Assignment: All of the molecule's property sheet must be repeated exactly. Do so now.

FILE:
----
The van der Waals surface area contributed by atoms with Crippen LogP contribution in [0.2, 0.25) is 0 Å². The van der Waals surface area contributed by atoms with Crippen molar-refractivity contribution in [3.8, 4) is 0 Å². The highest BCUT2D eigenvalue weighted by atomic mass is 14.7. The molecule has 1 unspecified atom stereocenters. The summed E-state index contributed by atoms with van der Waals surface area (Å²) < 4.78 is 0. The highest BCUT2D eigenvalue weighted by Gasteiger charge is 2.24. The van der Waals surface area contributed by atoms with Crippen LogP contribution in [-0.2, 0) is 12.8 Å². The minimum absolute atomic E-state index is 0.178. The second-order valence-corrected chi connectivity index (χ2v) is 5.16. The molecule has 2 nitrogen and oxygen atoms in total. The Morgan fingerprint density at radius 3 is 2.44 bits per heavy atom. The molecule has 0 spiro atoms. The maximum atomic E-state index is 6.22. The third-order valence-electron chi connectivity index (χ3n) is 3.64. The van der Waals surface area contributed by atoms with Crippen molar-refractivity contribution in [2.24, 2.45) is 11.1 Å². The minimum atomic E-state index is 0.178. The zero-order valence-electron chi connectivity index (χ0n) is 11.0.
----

The van der Waals surface area contributed by atoms with Crippen LogP contribution in [0.2, 0.25) is 0 Å². The van der Waals surface area contributed by atoms with Crippen molar-refractivity contribution in [3.8, 4) is 0 Å². The highest BCUT2D eigenvalue weighted by atomic mass is 14.7. The molecule has 1 unspecified atom stereocenters. The summed E-state index contributed by atoms with van der Waals surface area (Å²) < 4.78 is 0. The highest BCUT2D eigenvalue weighted by Gasteiger charge is 2.24. The van der Waals surface area contributed by atoms with Crippen LogP contribution in [-0.2, 0) is 12.8 Å². The minimum absolute atomic E-state index is 0.178. The second-order valence-corrected chi connectivity index (χ2v) is 5.16. The molecule has 2 nitrogen and oxygen atoms in total. The Morgan fingerprint density at radius 3 is 2.44 bits per heavy atom. The molecule has 0 spiro atoms. The maximum atomic E-state index is 6.22. The third-order valence-electron chi connectivity index (χ3n) is 3.64. The van der Waals surface area contributed by atoms with Crippen molar-refractivity contribution in [2.24, 2.45) is 11.1 Å². The minimum atomic E-state index is 0.178. The zero-order valence-electron chi connectivity index (χ0n) is 11.0.